This phase is exhausting, and I soon moved on to what Strong calls the Ambivalence Phase. You love your spouse and cherish every minute he is still alive. On the other hand, you hate most things about your new role as a permanent caregiver, and you feel trapped. Emotionally, this is a very tough time. Financial concerns are pressing. You are exhausted, physically and mentally. Intimacy is gone, and your partner is now your patient. You feel very alone. Not all well spouses wind up in the Ambivalence Stage, or stay in it as long as I did: five months of constant stress, pressure and sadness that felt much, much longer.

I had essentially become the family’s wage earner, although Jonathan’s employer provided generous disability pay. With everything going on at home, it was hard for me to focus on work. I went to a therapist, who strongly recommended an antidepressant, which helped once it kicked in. More important, I found a home aide for Jonathan, which allowed me to return to work — and to the world.

I had entered the phase that Strong calls the New Normal.

Our new normal

This is when, if you can afford it, you recognize that you can no longer rely solely on family and friends for support, and you get paid help to give you time to work and address a bit of your own needs, physical and emotional. You are calmer. In my case, the antidepressant helped, but I also had begun to accept my new reality. Jonathan’s medical condition had become more settled, and tending to his medical and social needs had become familiar and routinized. We could laugh together again — even indulging in dark humor — and could focus on enjoying some time together.

The New Normal doesn’t mean I’m not sad. We all are. But we have a system in place to deal with Jonathan’s minute-by-minute needs. Although his prognosis was an enormous shock, it brought us closer as we talked about our values, our priorities and ensuring the future for our family without him. We have been honest and open with our three children, who are 20, 17 and 14 years old, and we don’t dance around the central fact of our lives: that he will not be here with us for an extended time.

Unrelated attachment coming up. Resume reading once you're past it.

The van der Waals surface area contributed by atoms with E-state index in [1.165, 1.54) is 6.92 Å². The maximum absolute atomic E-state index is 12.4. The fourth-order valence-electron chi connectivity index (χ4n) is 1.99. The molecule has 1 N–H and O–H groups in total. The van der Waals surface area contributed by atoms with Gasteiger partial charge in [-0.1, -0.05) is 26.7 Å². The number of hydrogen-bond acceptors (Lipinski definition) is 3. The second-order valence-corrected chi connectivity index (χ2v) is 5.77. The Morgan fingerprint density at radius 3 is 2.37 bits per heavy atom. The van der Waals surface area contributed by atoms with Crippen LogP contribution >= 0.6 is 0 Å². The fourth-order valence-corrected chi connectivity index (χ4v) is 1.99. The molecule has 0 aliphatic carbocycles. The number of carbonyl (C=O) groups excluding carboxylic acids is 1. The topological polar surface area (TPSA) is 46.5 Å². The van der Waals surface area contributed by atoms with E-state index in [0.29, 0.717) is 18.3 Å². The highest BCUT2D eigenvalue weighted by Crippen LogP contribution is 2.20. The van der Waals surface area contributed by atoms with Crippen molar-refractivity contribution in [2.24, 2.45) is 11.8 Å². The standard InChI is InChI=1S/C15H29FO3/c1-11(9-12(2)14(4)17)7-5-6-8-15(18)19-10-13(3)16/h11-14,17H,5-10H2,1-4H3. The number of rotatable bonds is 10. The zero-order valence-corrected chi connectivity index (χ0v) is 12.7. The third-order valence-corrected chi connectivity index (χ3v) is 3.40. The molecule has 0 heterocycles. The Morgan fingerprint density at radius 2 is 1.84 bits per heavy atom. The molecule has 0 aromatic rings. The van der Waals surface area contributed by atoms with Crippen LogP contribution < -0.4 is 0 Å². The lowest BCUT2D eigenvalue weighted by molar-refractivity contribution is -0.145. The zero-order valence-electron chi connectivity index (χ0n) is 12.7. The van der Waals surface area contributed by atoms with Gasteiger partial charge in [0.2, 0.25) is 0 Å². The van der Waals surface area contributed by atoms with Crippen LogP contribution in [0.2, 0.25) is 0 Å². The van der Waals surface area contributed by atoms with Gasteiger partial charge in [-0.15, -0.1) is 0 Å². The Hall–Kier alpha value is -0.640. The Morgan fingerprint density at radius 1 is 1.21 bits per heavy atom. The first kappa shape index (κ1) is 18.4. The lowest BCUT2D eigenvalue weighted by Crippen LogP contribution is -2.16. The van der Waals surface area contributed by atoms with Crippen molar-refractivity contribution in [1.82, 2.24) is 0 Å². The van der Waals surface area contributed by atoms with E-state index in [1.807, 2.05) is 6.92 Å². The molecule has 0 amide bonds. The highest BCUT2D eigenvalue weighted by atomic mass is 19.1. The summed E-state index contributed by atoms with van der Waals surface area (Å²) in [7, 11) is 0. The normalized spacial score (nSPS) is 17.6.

I can’t pretend I know what it’s like to sit in a chair for months on end, contemplating one’s mortality, but Jonathan’s mood has been upbeat, and that has been a gift. But I do know what it’s like to have been thrust into a situation where you are now simultaneously a spouse, mother and full-time employee, as well as an advocate, companion and full-time caregiver.

At the beginning of the year, President Obama announced a “moonshot” to find a cure for cancer. I hope that effort begins to make a difference soon, sparing people like my husband from these terrible diagnoses. But in the desperate race for cancer cures, I also hope that doctors, politicians and scientists will remember to look to the dark side of that moon — where the caregivers live — and find a way to ease their journey.